Thursday, February 23, 2012

Aeration time and an early spring?

Well, to say the weather has been a little unusual is an understatement.  But how wonderful that this time we’re not talking about 30” of snow, but some great above-average temperatures that have provided a LOT of winter golf opportunities!  With spring aeration time right around the corner (link to aeration schedule below), I thought it would be a good time to talk about what’s going on with the turf during a mild winter like this.
This is the latest 1-month outlook from NOAA.  The trend continues!

Holy traffic, Batman! 

One of the biggest challenges to a busy winter golf season is the amount of traffic we see on the courses.  While the unseasonable temperatures have provided some much needed golf weather after a very wet September and October last year, our golf courses are seeing the toll that traffic takes on the grass when there is no ability for it to grow and heal itself.  This comes most notably in the form of hundreds of ball marks on every green, and very heavy wear on areas at the entry and exit points to cart paths around greens and tees.  Tee boxes themselves are beat up, but most of our courses have purposely left the tee markers place for the winter without moving them, so there we minimize the amount of area that is bare and needs to be seeded in the spring.  Ultimately this allows us to provide improved teeing areas when the spring does arrive and the grass starts growing again.

Root growth bonus!

6 inch roots in February makes a superintendent happy!
Turf all around the golf courses typically sees roughly zero root development in the winter, but this year, again, is a little different!  These temperatures have allowed the soil to warm up a little more ahead of schedule and we are ahead of the game with root growth.  This is great news if you’re a turf junkie, because spring root growth is INCREDIBLY important to the turf’s ability to withstand the incredible summer stress we see in this area.  Our superintendents, just like all you golfers out there itching to hit the links, are hoping for some nice, dry weather so we can be as productive as possible getting the courses cleaned up and back in shape for the spring.  Dry weather in the spring and fall is crucial for root growth because it makes the plants search for water.  If it stays wet, roots have no reason to grow and with short roots, it is a very long, labor-intensive summer for turf management.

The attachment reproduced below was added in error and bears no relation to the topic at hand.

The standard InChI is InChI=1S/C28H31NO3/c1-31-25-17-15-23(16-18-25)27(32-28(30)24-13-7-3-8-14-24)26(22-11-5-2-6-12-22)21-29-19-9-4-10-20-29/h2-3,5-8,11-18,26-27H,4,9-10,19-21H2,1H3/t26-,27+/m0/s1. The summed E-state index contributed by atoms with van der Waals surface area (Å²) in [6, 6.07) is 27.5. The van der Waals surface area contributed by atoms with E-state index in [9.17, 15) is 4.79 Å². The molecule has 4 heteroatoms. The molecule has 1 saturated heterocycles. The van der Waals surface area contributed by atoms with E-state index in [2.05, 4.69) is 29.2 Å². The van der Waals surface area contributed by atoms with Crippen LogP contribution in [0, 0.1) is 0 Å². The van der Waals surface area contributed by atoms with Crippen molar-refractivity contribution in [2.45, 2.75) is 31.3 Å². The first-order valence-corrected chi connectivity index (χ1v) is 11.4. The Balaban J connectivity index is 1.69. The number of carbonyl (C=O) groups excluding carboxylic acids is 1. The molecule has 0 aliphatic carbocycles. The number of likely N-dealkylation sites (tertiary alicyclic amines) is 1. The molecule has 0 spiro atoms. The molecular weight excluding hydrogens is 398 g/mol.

Aeration time!

The most important cultural practice that is performed at our facilities is core aeration, and I could literally wear out the keyboard discussing the benefits of this process!  The process of aeration and recovery is very stressful both physically and mentally for our staff, because we take such pride if maintaining great conditions for you!  But this temporary disruption to our playing surfaces is what helps the turf remain healthy throughout the year and is very important!  So what exactly is so great about removing all these plugs of soil from your beautiful golf course?
  • Improved root growth
  •  Improved gas exchange (oxygen to the root zone and actual air movement underground!)
  • Decreased thatch and organic matter that can hold excess water (bad for root development and increases disease pressure and insect problems)
  • Incorporation of pure sand in greens to keep these important channels open (tremendous root growth in these holes!) as well as firm the playing surface
  • Alleviates compaction caused by foot and vehicle traffic
  •  Improved water infiltration
  • Improved microbial activity (healthy microbes help the soil environment function better)
  • And the list goes on!
Superintendents LOVE this!
So when exactly will our courses be aerating?  Find our aeration schedule HERE.  On the date of aeration, the areas mentioned (front 9/back 9) will be closed for the day.  Course-specific announcements (such as opening aeration day at 1:00 for example) will be made via our Facebook page and Twitter feed.  We have selected aeration dates that work best for the specific needs of the course based on types of grass and environmental conditions, as well as trying to work around major events and outings that are already scheduled.

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